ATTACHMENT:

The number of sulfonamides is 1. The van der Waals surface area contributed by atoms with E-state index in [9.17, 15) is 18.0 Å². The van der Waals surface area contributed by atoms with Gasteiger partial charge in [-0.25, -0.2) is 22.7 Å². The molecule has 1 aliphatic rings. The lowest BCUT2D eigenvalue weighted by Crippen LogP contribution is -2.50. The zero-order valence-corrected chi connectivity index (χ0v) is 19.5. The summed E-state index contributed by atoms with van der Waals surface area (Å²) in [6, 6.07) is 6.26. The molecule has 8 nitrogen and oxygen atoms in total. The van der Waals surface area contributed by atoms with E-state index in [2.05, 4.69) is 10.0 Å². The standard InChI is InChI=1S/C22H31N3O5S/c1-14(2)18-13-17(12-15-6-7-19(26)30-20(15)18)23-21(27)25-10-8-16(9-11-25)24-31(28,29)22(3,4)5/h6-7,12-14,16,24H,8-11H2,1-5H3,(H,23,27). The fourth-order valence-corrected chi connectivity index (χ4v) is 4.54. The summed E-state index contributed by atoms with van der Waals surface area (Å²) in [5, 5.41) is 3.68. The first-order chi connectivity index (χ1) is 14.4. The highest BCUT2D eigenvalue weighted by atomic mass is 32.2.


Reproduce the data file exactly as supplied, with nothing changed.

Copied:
The number of sulfonamides is 1. The van der Waals surface area contributed by atoms with E-state index in [9.17, 15) is 18.0 Å². The van der Waals surface area contributed by atoms with Gasteiger partial charge in [-0.25, -0.2) is 22.7 Å². The molecule has 1 aliphatic rings. The lowest BCUT2D eigenvalue weighted by Crippen LogP contribution is -2.50. The zero-order valence-corrected chi connectivity index (χ0v) is 19.5. The summed E-state index contributed by atoms with van der Waals surface area (Å²) in [6, 6.07) is 6.26. The molecule has 8 nitrogen and oxygen atoms in total. The van der Waals surface area contributed by atoms with E-state index in [2.05, 4.69) is 10.0 Å². The standard InChI is InChI=1S/C22H31N3O5S/c1-14(2)18-13-17(12-15-6-7-19(26)30-20(15)18)23-21(27)25-10-8-16(9-11-25)24-31(28,29)22(3,4)5/h6-7,12-14,16,24H,8-11H2,1-5H3,(H,23,27). The fourth-order valence-corrected chi connectivity index (χ4v) is 4.54. The summed E-state index contributed by atoms with van der Waals surface area (Å²) in [5, 5.41) is 3.68. The first-order chi connectivity index (χ1) is 14.4. The highest BCUT2D eigenvalue weighted by atomic mass is 32.2.